Low-Energy Asynchronous Memory Design
Jos?e A. Tierno Alain J. Martin
California Institute of Technology
Pasadena, CA 91125
We introduce the concept of energy per operation as a measure of performance of an asynchronous circuit. We show how to model energy consumption based on the high-level language specification. This model is independent of voltage and timing considerations. We apply this model to memory design. We show first how to dimension a memory array, and how to break up this memory array into smaller arrays to minimize the energy per access. We then show how to use cache memory and pre-fetch mechanisms to further reduce energy per access.
Keywords: Low-energy, low-power, asynchronous design, memory design.
Present day portable computers run the most common interactive applications (word-processors, spreadsheets, windows, etc.) with no noticeable computation delay; weight and battery life have become more important than processing speed. These two factors are related by battery size: to operate the computer for a longer time without recharging, we need a larger, heavier, battery.
The limitation is therefore in the total amount of electric energy stored in that battery, that is available for operation. To extend the battery life, we have to make the computer more efficient in the way it uses this energy.
Electrical power dissipation has been used as a figure of merit for this type of application. It is convenient for synchronous circuits with no power management, where power dissipation is very much independent of the level of activity of the circuit. Asynchronous operation is better described in terms of reactive programs: energy is dissipated only when the circuit is active. As a consequence, asynchronous circuits can have remarkable energy performance [6, 7]. For asynchronous systems, a proper measure of per-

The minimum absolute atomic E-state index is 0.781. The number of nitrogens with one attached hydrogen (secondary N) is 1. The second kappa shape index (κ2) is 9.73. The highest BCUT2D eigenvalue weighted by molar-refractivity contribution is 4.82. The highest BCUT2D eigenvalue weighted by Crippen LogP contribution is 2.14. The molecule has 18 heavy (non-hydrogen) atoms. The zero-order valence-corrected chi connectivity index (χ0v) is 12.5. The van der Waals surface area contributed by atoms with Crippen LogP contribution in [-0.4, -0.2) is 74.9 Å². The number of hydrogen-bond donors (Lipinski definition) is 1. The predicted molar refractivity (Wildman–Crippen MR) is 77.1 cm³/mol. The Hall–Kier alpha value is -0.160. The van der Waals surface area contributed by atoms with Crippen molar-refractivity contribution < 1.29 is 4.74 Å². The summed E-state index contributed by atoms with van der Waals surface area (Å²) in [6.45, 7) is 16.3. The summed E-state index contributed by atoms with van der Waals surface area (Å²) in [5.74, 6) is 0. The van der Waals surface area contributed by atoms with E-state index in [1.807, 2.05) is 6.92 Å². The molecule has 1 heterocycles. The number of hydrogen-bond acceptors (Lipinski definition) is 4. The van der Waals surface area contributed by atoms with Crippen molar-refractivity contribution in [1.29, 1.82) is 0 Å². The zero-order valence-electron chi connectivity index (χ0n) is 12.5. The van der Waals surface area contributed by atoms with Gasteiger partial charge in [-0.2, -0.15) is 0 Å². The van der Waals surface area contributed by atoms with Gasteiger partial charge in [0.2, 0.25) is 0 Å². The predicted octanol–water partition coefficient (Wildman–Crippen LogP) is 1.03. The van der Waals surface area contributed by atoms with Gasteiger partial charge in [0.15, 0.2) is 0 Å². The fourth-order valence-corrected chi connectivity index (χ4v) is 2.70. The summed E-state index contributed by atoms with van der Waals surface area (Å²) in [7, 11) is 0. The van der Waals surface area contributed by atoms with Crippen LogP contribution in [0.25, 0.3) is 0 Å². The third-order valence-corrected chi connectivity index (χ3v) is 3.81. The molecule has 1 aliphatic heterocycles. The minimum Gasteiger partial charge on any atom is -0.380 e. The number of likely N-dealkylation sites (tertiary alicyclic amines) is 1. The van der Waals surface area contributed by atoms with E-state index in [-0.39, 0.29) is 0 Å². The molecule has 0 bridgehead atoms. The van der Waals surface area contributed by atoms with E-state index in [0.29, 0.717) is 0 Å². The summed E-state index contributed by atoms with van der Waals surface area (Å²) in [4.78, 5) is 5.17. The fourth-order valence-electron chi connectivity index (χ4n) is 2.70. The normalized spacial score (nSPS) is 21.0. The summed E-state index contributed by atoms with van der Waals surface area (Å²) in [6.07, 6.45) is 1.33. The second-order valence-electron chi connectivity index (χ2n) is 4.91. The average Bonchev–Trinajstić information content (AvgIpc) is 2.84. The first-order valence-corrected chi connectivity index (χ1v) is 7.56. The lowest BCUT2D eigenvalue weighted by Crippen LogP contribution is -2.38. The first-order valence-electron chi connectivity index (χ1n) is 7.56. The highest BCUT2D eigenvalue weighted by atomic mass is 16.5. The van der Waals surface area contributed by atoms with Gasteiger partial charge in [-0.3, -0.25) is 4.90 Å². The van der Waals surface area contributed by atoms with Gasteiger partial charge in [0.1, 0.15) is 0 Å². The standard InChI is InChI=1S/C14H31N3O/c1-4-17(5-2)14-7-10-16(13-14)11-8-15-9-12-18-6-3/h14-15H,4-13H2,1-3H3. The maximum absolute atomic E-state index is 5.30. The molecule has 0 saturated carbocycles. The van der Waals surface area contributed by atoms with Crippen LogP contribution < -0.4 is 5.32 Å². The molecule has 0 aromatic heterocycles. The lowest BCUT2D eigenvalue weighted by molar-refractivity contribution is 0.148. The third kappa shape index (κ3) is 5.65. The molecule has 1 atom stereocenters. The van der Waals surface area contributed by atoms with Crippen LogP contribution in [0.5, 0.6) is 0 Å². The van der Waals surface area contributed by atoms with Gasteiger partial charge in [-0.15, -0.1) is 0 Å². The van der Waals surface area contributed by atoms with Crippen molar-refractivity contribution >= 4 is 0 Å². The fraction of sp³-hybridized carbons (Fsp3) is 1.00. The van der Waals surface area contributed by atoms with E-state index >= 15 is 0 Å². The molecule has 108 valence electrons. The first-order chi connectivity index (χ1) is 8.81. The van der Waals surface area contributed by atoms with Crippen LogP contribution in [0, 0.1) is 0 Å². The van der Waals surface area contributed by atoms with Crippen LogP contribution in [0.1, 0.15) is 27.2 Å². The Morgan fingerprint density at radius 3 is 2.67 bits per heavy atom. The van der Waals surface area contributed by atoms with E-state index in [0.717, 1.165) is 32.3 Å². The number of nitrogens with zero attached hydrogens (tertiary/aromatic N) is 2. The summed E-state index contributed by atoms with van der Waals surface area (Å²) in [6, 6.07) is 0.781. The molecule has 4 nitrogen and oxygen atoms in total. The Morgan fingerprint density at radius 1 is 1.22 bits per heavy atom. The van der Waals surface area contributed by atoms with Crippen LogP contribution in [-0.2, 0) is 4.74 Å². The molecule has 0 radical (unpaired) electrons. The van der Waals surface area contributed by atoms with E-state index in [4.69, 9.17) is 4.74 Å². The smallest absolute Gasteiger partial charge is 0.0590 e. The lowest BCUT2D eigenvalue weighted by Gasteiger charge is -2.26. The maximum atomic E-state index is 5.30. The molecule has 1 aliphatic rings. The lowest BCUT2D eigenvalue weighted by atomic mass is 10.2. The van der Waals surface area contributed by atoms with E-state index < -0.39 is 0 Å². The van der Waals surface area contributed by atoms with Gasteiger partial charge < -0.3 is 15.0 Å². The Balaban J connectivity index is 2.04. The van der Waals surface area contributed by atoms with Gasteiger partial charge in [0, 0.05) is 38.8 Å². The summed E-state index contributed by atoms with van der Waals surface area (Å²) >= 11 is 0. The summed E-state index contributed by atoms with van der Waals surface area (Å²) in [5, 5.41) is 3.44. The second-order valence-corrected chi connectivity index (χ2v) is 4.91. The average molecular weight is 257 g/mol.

formance is the energy per operation." This metric measures the energy required to execute an instruction, fetch a piece of data from memory, service an interrupt, etc. To maximize the battery life, we can minimize the average energy per operation, that is, we maximize the number of instructions that we can execute with one battery charge.
Energy per operation is an additive quantity: given a computation described in terms of more elementary steps, we can calculate the energy required to execute that computation by adding the energy requirements of each step. In this way we can compare the energy efficiency of different algorithms that execute the same computation, independently of timing considerations. Comparison power consumptions would require some knowledge about timing (e.g. so much power at so much throughput").
In this article we propose an energy model for asynchronous circuits based on the energy cost of data communications. This model is justified in terms of the physical implementation of a communication action, and the actual energy dissipation associated with that implementation.
As an example of the use of the energy model, we analyze the design of asynchronous memories. Memory subsystems are usually designed for speed and density, with secondary consideration given to energy. Memory is slow compared to processors, and high throughput is achieved through parallelism (wide data-words) and prediction (memory caching). These same design techniques can be used to improve energy performance; the design criteria are, however, different, and are explained in detail in this paper.
First we show how to partition a memory array to minimize access energy under the assumption that all addresses are equally probable. Second, we show how to use the statistics of long sequences of addresses to further reduce the average energy per access. These techniques result in a trade-off between area and energy per access. This analysis shows that conventional commercial architectures are not optimal from the point of view of energy efficiency.